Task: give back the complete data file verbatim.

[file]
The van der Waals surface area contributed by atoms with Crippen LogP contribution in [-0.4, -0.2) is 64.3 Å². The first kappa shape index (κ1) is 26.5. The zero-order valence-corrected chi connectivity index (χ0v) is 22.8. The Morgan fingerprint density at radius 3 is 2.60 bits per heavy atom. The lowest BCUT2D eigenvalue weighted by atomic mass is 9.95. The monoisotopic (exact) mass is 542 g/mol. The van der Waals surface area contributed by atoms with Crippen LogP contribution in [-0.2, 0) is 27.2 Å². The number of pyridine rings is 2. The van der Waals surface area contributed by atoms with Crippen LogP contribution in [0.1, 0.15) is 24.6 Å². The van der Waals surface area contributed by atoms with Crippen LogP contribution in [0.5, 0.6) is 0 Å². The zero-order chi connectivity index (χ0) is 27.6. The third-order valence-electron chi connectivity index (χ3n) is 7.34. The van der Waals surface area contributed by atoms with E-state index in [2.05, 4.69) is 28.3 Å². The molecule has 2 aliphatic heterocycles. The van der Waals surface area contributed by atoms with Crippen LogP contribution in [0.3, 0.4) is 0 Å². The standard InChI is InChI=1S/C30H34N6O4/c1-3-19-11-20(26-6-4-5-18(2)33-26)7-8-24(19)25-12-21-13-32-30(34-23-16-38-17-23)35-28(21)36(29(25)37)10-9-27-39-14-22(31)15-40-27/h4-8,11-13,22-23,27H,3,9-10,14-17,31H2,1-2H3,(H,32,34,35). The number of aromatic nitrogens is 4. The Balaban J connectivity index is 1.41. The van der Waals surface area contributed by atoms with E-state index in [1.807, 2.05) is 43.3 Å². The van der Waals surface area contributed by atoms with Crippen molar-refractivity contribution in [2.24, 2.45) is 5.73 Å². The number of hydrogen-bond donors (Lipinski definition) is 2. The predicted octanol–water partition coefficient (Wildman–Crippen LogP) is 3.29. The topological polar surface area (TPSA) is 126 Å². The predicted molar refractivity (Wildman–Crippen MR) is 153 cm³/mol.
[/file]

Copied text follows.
The van der Waals surface area contributed by atoms with Crippen LogP contribution in [-0.4, -0.2) is 64.3 Å². The first kappa shape index (κ1) is 26.5. The zero-order valence-corrected chi connectivity index (χ0v) is 22.8. The Morgan fingerprint density at radius 3 is 2.60 bits per heavy atom. The lowest BCUT2D eigenvalue weighted by atomic mass is 9.95. The monoisotopic (exact) mass is 542 g/mol. The van der Waals surface area contributed by atoms with Crippen LogP contribution in [-0.2, 0) is 27.2 Å². The number of pyridine rings is 2. The van der Waals surface area contributed by atoms with Crippen LogP contribution in [0.1, 0.15) is 24.6 Å². The van der Waals surface area contributed by atoms with Crippen LogP contribution in [0.5, 0.6) is 0 Å². The zero-order chi connectivity index (χ0) is 27.6. The third-order valence-electron chi connectivity index (χ3n) is 7.34. The van der Waals surface area contributed by atoms with E-state index in [2.05, 4.69) is 28.3 Å². The molecule has 2 aliphatic heterocycles. The van der Waals surface area contributed by atoms with Crippen LogP contribution in [0.3, 0.4) is 0 Å². The standard InChI is InChI=1S/C30H34N6O4/c1-3-19-11-20(26-6-4-5-18(2)33-26)7-8-24(19)25-12-21-13-32-30(34-23-16-38-17-23)35-28(21)36(29(25)37)10-9-27-39-14-22(31)15-40-27/h4-8,11-13,22-23,27H,3,9-10,14-17,31H2,1-2H3,(H,32,34,35). The number of aromatic nitrogens is 4. The Balaban J connectivity index is 1.41. The van der Waals surface area contributed by atoms with E-state index in [1.807, 2.05) is 43.3 Å². The van der Waals surface area contributed by atoms with Crippen molar-refractivity contribution in [2.24, 2.45) is 5.73 Å². The number of hydrogen-bond donors (Lipinski definition) is 2. The predicted octanol–water partition coefficient (Wildman–Crippen LogP) is 3.29. The topological polar surface area (TPSA) is 126 Å². The predicted molar refractivity (Wildman–Crippen MR) is 153 cm³/mol.